Mike Rogers's Reviews > The Confessions of Max Tivoli

The Confessions of Max Tivoli by Andrew Sean Greer
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Jan 16, 2012

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Max Tivoli begins life as a young man in an old man's body and his confessions tell what it is like to grow younger as he grows older. In other words, he gradually gets smaller, regressing from a man of 60-something to a young boy. It's an interesting way to frame a story, much less a love story, which is what this book is.

Max meets the love of his life, Alice, when he is about 16 but looks like an old man. This rather perverted situation ends with Alice and her mother moving away after Max declares his love. Later, he is lucky enough to find Alice again, and this time their ages are roughly the same. They get married but, despite the fact that he grows younger, she leaves him for another man, but not before getting pregnant with their child. Max then tries to reconnect with his family, finally catching up to them again when he is around 12 years old and that's the only bit of plot I will reveal here.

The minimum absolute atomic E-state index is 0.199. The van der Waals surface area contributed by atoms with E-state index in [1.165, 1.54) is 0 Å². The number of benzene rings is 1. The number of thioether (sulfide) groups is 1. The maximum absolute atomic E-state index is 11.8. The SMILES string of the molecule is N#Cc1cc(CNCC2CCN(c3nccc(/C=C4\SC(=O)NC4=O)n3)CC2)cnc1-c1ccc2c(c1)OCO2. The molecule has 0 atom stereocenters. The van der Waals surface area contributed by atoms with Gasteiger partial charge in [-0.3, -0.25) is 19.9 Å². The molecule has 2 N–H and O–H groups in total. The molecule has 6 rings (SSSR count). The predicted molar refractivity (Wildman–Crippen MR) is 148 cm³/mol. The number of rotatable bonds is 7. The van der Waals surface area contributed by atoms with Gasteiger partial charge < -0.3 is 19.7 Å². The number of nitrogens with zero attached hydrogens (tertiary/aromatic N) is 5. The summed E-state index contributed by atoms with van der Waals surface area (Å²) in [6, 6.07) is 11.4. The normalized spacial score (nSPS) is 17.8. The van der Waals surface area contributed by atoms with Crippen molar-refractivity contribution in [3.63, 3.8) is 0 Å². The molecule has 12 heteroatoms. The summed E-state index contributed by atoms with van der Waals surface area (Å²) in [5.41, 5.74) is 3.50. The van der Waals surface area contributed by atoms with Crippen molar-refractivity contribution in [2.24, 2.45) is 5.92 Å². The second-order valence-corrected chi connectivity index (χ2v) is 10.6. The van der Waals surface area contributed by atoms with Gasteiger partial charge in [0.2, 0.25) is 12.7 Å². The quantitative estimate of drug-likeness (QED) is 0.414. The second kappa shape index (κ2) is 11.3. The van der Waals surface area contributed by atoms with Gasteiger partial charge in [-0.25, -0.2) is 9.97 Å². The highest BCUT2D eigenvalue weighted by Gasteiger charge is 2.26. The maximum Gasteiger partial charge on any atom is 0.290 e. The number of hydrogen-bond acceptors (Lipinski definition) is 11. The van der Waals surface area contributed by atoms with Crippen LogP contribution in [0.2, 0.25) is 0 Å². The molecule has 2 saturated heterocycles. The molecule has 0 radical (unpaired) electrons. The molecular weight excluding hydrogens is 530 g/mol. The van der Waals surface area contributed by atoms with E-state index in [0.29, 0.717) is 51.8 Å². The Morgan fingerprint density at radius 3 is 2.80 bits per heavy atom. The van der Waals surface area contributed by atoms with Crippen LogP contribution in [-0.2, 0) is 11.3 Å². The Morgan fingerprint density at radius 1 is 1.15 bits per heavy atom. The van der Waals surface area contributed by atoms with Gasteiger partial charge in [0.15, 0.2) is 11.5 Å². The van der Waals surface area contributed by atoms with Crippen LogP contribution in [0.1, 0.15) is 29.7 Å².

I will say however, that this story struck me as being the confessions of a selfish, pathetic man. Max is only ever concerned about himself and his great love of Alice. I found it sad that he caused so much pain to Alice and the others around him in the pursuit of his own personal happiness.

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